I spotted one of these installations in Center City at the end of last week, then used Sheldon’s Instagram posts to find and photograph two more over the weekend. This morning I texted Sheldon to find out more about the project, its inspiration, and what he hopes people take from it. His response follows:

“This project allows me to give back to a city that has given me a lot of my identity. It lets me offer a broad view of this place in time via these momentary portals. Center City, North Philly, West Philly, Germantown, Fishtown, Allegheny are not islands to themselves. They all make up this place, and I want people to see themselves that way. Not as individuals siloed to the good, bad, and ugly of their area, but as members of a whole who are experiencing and being affected by our changing city together.”

“I wanted to offer people the opportunity to view single moments of life in a changing city. I really want people to take a moment to appreciate that things are changing fast out here and that the character of the city is found in its people, places, and simple moments that we often overlook or look right past… And a lot of these moments and places might not be around much longer. I want people in different parts of the city to see images of people and things they don’t know and might not even like and realize that regardless they are all apart of it. That being a Philadelphian isn’t defined by supporting a team, it’s done by seeing yourself as a small piece of a much larger community.”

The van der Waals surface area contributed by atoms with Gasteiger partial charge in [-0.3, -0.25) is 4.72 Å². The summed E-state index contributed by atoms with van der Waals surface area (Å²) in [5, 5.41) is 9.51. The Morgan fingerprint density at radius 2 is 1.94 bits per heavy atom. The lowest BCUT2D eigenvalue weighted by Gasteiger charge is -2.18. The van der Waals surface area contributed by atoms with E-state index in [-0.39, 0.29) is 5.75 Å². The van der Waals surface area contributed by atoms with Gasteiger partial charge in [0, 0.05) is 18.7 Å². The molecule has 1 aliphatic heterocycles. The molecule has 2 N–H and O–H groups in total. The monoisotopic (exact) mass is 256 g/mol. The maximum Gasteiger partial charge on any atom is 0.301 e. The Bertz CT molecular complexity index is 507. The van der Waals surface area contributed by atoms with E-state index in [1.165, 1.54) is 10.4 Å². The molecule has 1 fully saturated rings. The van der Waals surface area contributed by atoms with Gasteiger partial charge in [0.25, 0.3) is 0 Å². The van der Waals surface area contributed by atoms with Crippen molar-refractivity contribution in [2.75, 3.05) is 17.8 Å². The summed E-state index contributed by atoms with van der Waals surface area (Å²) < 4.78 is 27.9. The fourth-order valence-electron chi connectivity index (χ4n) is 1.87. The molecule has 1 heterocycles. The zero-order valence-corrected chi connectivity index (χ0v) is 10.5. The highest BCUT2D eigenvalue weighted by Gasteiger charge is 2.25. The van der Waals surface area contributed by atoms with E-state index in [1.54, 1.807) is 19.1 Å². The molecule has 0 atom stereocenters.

For each of his installations, Sheldon offers greater insight into his inspiration. With the installation that opens this post (the two photographs above,) located on Girard avenue at Lawrence street in Olde Kensington, Sheldon writes: “Front and Girard can be a rugged zone. In the last 10 years there has been a huge increase in ‘young professionals’ walking their dogs, bros, and other signs of gentrification. It’s also not far from K&A and a number of pharmacies and clinics supporting individuals in recovery. It can be pretty brutal walking out there to the train watching someone nodding out while pushing a stroller. It’s not my place to judge anyone because I don’t know the life situation of every person I see in the street but it’s still a heavy bummer. But there is also a lot of love out there, a lot of people catching that train to grind out the day and bring back the bacon OR turkey bacon… A lot of people trying to support each other in recovery and support each other in life. This photo taken under the EL reminds me of that. It’s installed a little further up Girard between 4th and 5th to hopefully remind people of the same. And if your inspired to do something to support the brotherly love vibe in the city maybe high five a rando on the block, buy some candy you don’t need from a young bull on the train, or if you got a couple extra bucks in your pocket donate to Prevention Point Philadelphia, The Village of Arts and Humanities, or any other organization that is supporting the people of our city.”